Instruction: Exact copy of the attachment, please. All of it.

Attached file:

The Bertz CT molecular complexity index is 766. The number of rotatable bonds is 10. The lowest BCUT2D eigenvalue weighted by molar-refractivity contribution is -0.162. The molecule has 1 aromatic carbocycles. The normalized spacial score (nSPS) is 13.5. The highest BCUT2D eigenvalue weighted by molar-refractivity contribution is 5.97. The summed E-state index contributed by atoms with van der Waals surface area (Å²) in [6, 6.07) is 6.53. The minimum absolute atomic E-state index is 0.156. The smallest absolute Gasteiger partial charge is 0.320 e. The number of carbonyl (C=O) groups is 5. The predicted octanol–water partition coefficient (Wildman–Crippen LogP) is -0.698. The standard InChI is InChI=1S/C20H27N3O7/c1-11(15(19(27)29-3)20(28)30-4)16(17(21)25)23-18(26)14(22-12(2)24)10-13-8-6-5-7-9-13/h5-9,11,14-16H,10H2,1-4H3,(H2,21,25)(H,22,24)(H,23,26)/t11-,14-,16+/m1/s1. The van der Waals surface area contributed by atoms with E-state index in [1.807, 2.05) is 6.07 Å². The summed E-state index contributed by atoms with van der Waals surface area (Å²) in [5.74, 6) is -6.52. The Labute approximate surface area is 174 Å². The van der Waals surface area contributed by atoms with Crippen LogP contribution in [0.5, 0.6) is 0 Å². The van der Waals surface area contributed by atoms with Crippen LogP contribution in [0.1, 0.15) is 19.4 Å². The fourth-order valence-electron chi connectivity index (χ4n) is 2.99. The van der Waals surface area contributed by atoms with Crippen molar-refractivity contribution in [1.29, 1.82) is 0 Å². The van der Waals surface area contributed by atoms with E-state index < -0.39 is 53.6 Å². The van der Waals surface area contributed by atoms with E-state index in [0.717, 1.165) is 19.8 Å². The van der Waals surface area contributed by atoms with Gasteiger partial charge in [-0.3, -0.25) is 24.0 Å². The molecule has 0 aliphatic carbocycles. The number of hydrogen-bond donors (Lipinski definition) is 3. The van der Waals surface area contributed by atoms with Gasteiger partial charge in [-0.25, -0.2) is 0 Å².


The Bertz CT molecular complexity index is 766. The number of rotatable bonds is 10. The lowest BCUT2D eigenvalue weighted by molar-refractivity contribution is -0.162. The molecule has 1 aromatic carbocycles. The normalized spacial score (nSPS) is 13.5. The highest BCUT2D eigenvalue weighted by molar-refractivity contribution is 5.97. The summed E-state index contributed by atoms with van der Waals surface area (Å²) in [6, 6.07) is 6.53. The minimum absolute atomic E-state index is 0.156. The smallest absolute Gasteiger partial charge is 0.320 e. The number of carbonyl (C=O) groups is 5. The predicted octanol–water partition coefficient (Wildman–Crippen LogP) is -0.698. The standard InChI is InChI=1S/C20H27N3O7/c1-11(15(19(27)29-3)20(28)30-4)16(17(21)25)23-18(26)14(22-12(2)24)10-13-8-6-5-7-9-13/h5-9,11,14-16H,10H2,1-4H3,(H2,21,25)(H,22,24)(H,23,26)/t11-,14-,16+/m1/s1. The van der Waals surface area contributed by atoms with E-state index in [1.807, 2.05) is 6.07 Å². The summed E-state index contributed by atoms with van der Waals surface area (Å²) in [5.74, 6) is -6.52. The Labute approximate surface area is 174 Å². The van der Waals surface area contributed by atoms with Crippen LogP contribution in [0.5, 0.6) is 0 Å². The van der Waals surface area contributed by atoms with Crippen LogP contribution in [0.1, 0.15) is 19.4 Å². The fourth-order valence-electron chi connectivity index (χ4n) is 2.99. The van der Waals surface area contributed by atoms with Crippen molar-refractivity contribution in [1.29, 1.82) is 0 Å². The van der Waals surface area contributed by atoms with E-state index < -0.39 is 53.6 Å². The van der Waals surface area contributed by atoms with E-state index in [0.717, 1.165) is 19.8 Å². The van der Waals surface area contributed by atoms with Gasteiger partial charge in [-0.3, -0.25) is 24.0 Å². The molecule has 0 aliphatic carbocycles. The number of hydrogen-bond donors (Lipinski definition) is 3. The van der Waals surface area contributed by atoms with Gasteiger partial charge in [-0.25, -0.2) is 0 Å².